Guest Post from: Daniel Bertrand Monk, Colgate University and Daniel Levine, University of Alabama
Claims that Tuesday’s elections in Israel resulted in a striking victory for the right are as untrue as last week’s predictions that a narrow center/left ‘win’ was in the offing. It is true that Likud’s capture of 30 Knesset seats took most pollsters by surprise (the center-left Zionist Camp garnered only 24, about what the polls predicted). But despite claims to the contrary, no large-scale shift in voter preferences over the previous Knesset should be read into this. Likud’s gain was almost entirely at the expense of other parties within the right-wing nationalist bloc: the ‘Jewish Home’ and ‘Israel is Our Home’ parties. While viewed as a whole, this bloc did pick up two additional seats, its ‘natural’ coalition partners – the clerical/orthodox parties – suffered a stunning loss of five Knesset seats relative to the last election cycle, owing to divisions among them and a newly-raised minimum vote threshold.
As a result, the Likud must now build a parliamentary majority with only 57 secure seats: four fewer than it held after the 2013 elections. For that, Netanyahu will have to seek partners from among his former rivals: the Zionist Camp, the Centrist Parties, or both. Among the Centrists, ex-Likud Minister Moshe Kahlon’s ‘Kulanu’ party could provide 10 seats. But these would come at the expense of stability for the new government. Kahlon – against whom Netanyahu ran a nasty, ‘dirty tricks’ campaign – would effectively become kingmaker; and because all but one of Bibi’s other partners have more than 7 seats, his government would always be one defection away from collapse. The alternative, a ‘unity government’ (ie, a ruling coalition of center-left and center-right parties) would give Bibi a wider base, but at the cost of a coherent political program. Such a government could well survive for its appointed four years – unity governments were a feature of Israeli politics in the 1980s – but at the cost of enforced inaction. Its coalition agreements would be structured so as to ensure that the government could never rule effectively: its only mandates would be concerning the formalities for declaring another election, or going to war. Meanwhile, everyone (hawks, settlers, doves, supporters of the clerical and Arab parties) would see it as illegitimate. This was the structural stalemate that we described last week. The eventual ‘winner’ of these elections was always going to be confronted with this same choice: between coalitional breadth and political legitimacy, between stability and inaction.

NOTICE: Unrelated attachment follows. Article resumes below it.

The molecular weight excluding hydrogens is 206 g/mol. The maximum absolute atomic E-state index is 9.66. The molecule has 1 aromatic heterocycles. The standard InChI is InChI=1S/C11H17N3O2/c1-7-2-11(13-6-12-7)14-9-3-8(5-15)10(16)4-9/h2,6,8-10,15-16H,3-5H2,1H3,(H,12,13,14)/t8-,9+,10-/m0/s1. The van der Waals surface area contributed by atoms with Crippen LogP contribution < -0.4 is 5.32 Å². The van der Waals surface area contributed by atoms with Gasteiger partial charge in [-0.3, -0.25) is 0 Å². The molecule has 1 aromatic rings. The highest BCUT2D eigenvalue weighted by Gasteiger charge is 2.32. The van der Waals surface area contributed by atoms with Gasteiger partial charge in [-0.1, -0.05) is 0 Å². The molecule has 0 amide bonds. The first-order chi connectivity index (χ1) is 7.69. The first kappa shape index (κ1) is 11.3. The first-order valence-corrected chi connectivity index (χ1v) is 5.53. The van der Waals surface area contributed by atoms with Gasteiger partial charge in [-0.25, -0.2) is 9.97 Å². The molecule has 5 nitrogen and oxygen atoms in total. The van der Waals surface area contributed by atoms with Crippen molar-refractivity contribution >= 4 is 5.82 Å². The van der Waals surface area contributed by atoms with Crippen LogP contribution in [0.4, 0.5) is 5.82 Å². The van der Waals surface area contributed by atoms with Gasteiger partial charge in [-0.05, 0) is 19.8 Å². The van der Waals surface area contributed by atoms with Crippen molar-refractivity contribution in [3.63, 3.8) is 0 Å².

If it seems otherwise in many other post-election analyses, it is because many observers of Israeli politics fail, in our view, to distinguish between tactical shifts within electoral blocs and strategic shifts in the balance of power among them. The latter are extremely rare. Even ostensible sea changes in voter affiliations – like the 1992 elections, which brought a center-left coalition into power and ushered in the Oslo Accords – were the result of razor-thin majorities and the widespread invalidation of votes owing to parties that had failed to pass the minimum vote threshold.
Why do so many pundits and policymakers fail to make this distinction? Why, that is, do they continue to view Israeli elections as moments of actual political decision, rather than rituals in which voters make largely tactical shifts within stable – and orthogonal – voting blocs? What is it that drives what we can only consider to be a willed – albeit perhaps unconscious – mischaracterization of Israeli elections as events marked by potential shifts between Left, Right, and Center, when the experience of some two decades of voting suggests that while names of individuals and parties may change, the situation after each election is structurally indistinct from the one that prevailed the day before?